In a Sept. 7 interview, Handel outlined her new book “Planned Bullyhood: The Truth about the Funding Battle with Susan G. Komen for the Cure,” which was released Sept. 11 from Howard Books.

When the announcement was made earlier this year, Planned Parenthood had received funds from the organization for breast-cancer education and screening, but not actual mammograms.

Komen decided that they needed to move away from “pass-through grants” or grants that would be used by one organization to pass along to another, such as was the case with Planned Parenthood in its outsourcing for mammograms. The charity also wanted to pull funding from any organization undergoing investigation, which included Planned Parenthood.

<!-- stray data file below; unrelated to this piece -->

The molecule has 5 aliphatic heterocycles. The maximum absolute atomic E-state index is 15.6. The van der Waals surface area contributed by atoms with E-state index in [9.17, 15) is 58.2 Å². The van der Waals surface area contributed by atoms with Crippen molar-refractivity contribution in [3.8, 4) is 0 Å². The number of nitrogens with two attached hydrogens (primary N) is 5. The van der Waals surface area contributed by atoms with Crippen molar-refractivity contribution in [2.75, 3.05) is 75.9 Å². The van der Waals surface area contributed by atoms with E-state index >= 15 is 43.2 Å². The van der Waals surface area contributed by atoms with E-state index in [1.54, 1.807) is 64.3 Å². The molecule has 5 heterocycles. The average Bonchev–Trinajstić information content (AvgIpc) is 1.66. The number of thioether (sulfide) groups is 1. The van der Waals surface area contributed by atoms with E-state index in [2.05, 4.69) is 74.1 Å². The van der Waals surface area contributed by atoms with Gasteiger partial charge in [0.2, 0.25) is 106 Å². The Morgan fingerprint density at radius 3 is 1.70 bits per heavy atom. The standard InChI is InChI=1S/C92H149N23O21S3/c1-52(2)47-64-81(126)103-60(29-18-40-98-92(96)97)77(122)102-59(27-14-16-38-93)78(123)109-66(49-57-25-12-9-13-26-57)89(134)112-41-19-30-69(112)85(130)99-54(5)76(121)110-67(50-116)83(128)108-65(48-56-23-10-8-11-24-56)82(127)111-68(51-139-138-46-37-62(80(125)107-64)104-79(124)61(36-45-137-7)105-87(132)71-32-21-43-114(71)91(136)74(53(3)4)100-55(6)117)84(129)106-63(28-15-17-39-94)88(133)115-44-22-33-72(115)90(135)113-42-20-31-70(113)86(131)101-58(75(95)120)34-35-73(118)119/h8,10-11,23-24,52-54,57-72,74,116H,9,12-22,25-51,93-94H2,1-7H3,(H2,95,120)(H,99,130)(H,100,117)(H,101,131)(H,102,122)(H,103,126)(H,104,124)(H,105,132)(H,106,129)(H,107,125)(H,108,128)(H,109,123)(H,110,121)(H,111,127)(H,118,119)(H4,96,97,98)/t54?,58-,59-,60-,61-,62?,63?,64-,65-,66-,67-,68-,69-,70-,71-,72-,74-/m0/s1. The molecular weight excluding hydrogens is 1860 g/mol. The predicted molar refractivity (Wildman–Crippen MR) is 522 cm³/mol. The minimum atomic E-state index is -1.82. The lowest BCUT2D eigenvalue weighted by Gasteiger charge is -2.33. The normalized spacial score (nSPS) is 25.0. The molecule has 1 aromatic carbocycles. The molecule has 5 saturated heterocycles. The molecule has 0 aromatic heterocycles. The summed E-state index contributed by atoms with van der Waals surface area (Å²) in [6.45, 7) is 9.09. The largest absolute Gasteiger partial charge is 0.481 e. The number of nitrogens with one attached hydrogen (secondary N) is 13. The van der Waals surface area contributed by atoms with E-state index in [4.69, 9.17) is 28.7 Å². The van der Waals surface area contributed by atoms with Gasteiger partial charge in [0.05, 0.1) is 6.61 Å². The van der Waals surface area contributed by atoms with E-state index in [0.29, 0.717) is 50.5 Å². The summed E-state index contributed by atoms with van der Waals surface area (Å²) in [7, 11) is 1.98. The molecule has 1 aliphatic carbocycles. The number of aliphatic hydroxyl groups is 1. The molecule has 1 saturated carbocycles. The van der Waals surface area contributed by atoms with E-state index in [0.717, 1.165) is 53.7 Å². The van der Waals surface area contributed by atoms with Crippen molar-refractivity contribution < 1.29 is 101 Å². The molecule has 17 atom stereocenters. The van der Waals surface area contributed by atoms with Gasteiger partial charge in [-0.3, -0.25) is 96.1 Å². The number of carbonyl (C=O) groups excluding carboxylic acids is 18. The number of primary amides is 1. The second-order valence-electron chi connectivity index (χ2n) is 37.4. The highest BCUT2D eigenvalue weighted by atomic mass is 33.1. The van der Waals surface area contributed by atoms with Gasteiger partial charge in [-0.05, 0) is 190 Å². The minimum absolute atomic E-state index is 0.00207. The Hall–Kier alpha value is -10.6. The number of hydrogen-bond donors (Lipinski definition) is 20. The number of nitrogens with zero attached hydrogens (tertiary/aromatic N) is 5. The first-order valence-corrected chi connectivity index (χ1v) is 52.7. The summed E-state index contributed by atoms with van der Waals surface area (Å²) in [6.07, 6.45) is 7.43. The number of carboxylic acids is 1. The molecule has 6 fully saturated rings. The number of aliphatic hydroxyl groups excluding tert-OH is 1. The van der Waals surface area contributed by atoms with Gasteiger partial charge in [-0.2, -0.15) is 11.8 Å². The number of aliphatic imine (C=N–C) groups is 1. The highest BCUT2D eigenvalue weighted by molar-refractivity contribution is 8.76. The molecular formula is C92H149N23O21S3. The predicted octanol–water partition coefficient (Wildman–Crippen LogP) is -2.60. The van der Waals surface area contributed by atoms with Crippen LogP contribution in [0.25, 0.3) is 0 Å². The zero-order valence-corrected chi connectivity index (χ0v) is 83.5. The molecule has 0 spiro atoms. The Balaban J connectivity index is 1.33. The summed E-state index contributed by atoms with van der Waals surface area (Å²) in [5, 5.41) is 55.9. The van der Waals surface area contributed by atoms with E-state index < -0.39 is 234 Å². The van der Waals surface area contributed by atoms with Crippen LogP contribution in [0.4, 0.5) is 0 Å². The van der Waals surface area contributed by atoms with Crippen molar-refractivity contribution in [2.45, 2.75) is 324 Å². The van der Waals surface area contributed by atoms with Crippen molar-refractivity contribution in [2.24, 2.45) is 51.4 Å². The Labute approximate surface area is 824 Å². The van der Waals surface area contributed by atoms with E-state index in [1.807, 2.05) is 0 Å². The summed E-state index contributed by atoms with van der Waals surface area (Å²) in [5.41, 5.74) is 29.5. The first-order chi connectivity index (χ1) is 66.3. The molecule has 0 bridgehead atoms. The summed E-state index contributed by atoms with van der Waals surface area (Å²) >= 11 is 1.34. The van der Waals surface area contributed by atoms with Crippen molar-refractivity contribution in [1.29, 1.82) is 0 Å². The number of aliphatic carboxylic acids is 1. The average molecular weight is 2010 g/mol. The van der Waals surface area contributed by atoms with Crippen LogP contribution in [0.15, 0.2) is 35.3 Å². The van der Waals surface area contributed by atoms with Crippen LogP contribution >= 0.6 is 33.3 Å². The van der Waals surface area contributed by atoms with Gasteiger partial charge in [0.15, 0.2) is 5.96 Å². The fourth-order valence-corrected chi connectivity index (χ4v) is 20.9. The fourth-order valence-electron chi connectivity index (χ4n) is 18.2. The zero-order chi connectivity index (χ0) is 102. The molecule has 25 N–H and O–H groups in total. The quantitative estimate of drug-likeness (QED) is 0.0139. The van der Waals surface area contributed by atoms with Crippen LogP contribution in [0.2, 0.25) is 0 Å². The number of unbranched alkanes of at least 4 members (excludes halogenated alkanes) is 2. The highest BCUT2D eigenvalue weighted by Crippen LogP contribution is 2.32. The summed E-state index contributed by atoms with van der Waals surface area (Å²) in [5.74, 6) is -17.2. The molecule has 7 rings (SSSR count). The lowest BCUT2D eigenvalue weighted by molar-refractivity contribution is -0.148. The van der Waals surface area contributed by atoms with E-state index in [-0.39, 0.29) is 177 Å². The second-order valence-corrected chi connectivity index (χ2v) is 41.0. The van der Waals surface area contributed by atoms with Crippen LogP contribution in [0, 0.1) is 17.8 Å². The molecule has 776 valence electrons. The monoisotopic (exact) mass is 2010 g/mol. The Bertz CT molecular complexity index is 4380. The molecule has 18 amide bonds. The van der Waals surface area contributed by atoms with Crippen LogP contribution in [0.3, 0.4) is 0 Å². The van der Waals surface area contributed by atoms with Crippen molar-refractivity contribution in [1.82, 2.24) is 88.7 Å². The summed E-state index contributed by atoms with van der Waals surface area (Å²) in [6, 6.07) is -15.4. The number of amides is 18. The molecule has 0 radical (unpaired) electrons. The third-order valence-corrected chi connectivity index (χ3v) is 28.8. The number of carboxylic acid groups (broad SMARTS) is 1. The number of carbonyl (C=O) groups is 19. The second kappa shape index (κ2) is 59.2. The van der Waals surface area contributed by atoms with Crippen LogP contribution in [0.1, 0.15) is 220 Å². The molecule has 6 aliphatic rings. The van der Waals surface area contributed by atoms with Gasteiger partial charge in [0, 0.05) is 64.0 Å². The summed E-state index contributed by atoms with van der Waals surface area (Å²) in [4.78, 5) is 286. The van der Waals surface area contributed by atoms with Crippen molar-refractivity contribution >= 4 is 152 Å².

But on Feb. 3, founder and CEO of Komen for the Cure, Nancy Brinker, apologized to “the American public” for the original decision and said she did not want her charity “marred or affected by politics.”

Handel said that at the time, Planned Parenthood and its president Cecile Richards “tried to portray themselves as victims when, in reality, they were the big bullies in all of this.”

The outcry following the announcement to cut funding, which was $680 thousand last year and $580 thousand the year before, “was not about money” for Planned Parenthood, but about “making a point.”

“Making a point that organizations were going to do what (Planned Parenthood) said or they would pay,” Handel said. “And they exacted a high price from Komen.”

“What I find so despicable about it is that, while Planned Parenthood is trying to claim that they are all about women, they had no qualms about trying to destroy an organization that is truly about saving women,” Handel said.